2019 Breakthrough Prize recipient Charles Kane gives Reimar Lüst Lecture at the MPSD
May 23, 2019
Are materials really just either conductors or insulators? Charles Kane argues that they can be both at once. He and his University of Pennsylvania colleague Eugene Mele describe a new class of materials, so-called “topological insulators”, which conduct electricity on the outside but retain their insulating properties on the inside. For their work in this field, Kane and Mele have received the 2019 Breakthrough Prize in Fundamental Physics.
“Topological insulators offer a window into deep questions about the fundamental nature of matter and energy, since they exhibit particle-like excitations similar to the fundamental particles of physics (electrons and photons) but can be controlled in the laboratory in ways that electrons and photons cannot,” states the Breakthrough Prize citation.
Charles Kane’s talk at the MPSD drew a big audience and stimulated much interest and discussion. The MPSD’s Managing Director, Angel Rubio, was particularly pleased that Professor Reimar Lüst himself, the 96-year-old former President of the Max Planck Society, visited the Institute for Charles Kane’s talk.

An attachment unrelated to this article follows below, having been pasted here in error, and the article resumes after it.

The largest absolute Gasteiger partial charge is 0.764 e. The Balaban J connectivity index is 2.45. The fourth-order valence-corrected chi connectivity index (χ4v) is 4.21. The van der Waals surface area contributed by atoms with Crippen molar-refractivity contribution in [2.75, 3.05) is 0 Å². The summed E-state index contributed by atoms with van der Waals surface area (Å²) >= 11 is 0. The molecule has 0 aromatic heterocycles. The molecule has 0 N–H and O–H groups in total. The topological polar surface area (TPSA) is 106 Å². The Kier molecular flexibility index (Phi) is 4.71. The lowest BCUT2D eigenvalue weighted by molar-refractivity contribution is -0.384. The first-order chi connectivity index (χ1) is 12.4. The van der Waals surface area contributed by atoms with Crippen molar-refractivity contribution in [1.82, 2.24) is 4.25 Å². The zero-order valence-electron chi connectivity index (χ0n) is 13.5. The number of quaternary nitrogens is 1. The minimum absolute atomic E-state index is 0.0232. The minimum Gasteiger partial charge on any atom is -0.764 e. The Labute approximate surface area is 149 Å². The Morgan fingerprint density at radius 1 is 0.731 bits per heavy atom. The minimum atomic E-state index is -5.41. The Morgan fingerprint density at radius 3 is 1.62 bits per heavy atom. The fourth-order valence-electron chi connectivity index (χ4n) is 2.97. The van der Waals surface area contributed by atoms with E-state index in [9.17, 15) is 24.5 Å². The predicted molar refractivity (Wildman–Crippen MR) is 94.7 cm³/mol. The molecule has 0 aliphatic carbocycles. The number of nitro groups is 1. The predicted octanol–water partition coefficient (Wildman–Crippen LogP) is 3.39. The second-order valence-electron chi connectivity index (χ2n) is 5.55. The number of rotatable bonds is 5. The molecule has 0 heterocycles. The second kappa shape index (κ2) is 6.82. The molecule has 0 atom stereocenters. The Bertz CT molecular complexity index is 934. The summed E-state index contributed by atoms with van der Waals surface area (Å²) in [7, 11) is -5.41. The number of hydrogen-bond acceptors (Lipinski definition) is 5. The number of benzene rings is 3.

Prof. Lüst described it as “a brilliant speech”. He mentioned his own personal connections to the Center for Free-Electron Laser Science (CFEL) – the home of the MPSD – and the City of Hamburg in his address.
Angel Rubio said: “It was a great honor to host Charles Kane, one of the world’s leading physicists in materials science and reference in topological materials as well as a friend, and the renowned former Max Planck president Reimar Lüst here at the MPSD for this exciting and unique event!”
Aside from his research on topological insulators, Charles Kane is best known for his work characterizing quantum electronic states of matter, including quantum Hall states, Luttinger Liquids, carbon nanotubes and topological insulators.
He is the Christopher H. Browne Distinguished Professor of Physics at the University of Pennsylvania, a Fellow of the American Physical Society and a member of the National Academy of Sciences.
Professor Kane’s work on topological insulators has been honored with several awards, including the Oliver Buckley Prize (2012), the P.A.M. Dirac Medal (2012), the Physics Frontiers Prize (2013), the Benjamin Franklin Medal (2015), the 2019 BBVA Foundation Frontiers of Knowledge Award (Basic Sciences) and the 2019 Breakthrough Prize in Fundamental Physics (both awards received jointly with Eugene Mele).
The Max Planck Society established the Reimar Lüst series in 1998. Every year, an internationally distinguished natural scientist is invited to one of the 84 Max Planck Institutes for a lecture relating to its field of research.